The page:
while trying to decide exactly where he wanted to attached these
running rails. At least that is what he called them. After
determining where to attach the 2 inch by 2 inch rough cut board we
started drilling holes. Daddy had decided to attach the running board
right on the water line.
After hand dipping, wrapping cotton, and screwing in what seemed like
hundreds of screws our job was done. We then paint the additions and
it was time to drop her back into the water. Since the old Miss
Judy’s cruising speed was only 12 knots any results from the changes
made could not be felt by regular cruising. To get the feel of the
new additions I would have to put her in following sea situation.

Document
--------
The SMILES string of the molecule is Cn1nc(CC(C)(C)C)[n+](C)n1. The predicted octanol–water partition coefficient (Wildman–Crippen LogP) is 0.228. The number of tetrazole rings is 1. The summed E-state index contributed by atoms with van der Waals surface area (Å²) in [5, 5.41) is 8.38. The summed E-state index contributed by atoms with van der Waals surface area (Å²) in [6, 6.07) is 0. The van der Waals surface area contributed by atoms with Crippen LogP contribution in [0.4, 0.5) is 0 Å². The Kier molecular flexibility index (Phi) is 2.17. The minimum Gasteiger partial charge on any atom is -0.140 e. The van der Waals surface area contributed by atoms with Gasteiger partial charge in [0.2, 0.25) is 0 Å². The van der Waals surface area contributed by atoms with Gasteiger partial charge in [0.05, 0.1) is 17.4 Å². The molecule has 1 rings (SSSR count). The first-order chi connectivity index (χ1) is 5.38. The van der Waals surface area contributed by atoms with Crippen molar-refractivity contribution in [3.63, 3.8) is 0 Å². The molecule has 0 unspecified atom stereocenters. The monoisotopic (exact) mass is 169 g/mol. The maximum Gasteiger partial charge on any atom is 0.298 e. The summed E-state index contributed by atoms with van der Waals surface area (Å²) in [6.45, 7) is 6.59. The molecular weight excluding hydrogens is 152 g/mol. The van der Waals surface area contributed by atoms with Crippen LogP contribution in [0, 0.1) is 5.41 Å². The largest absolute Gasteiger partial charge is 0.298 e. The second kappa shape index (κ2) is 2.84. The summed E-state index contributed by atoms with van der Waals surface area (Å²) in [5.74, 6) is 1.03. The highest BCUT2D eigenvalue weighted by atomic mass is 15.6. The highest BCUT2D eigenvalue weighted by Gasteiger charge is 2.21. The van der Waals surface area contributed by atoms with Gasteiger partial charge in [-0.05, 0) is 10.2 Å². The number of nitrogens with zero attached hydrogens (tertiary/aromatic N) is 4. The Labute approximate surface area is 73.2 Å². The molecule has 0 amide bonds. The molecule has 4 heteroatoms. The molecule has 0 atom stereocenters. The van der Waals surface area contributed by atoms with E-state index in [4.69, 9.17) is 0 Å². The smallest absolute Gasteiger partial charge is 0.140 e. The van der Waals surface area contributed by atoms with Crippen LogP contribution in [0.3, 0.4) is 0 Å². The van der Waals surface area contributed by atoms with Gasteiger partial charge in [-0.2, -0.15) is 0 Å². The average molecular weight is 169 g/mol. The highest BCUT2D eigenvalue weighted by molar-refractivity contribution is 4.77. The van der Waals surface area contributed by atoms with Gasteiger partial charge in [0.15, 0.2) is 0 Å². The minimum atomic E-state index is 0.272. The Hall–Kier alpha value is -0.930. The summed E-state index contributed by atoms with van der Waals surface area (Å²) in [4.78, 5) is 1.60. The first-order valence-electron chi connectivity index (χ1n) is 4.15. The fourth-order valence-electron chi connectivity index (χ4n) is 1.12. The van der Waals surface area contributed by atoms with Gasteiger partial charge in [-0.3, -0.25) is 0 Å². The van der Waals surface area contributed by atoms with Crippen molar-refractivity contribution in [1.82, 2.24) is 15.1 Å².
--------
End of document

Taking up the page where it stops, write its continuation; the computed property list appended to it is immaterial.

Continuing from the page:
Well, it just happened to be a little rough on trial day and both were
excited about the out come.
After making way bow first into the heavy seas for a couple of miles I
made my turn and put my stern to the waves. As soon as the boat
started to get pushed by the wave by habit I got ready to lean with
the boat. Once she started down into the wave I turned the helm
starboard a bit to pull out. As soon as I did the boat kind of lifted
up and the rudder bite was right. I basically had control of the
boat. There was only one last thing left to say, “She cornered like
she was on rails!”
Thanks for reading! Captain Judy
CAPTAIN JUDY HELMEY
"Kicking Fish Tail Since 1956"
SAVANNAH, GEORGIA 31410
Phone: 912 897 4921
912 897 3460 FAX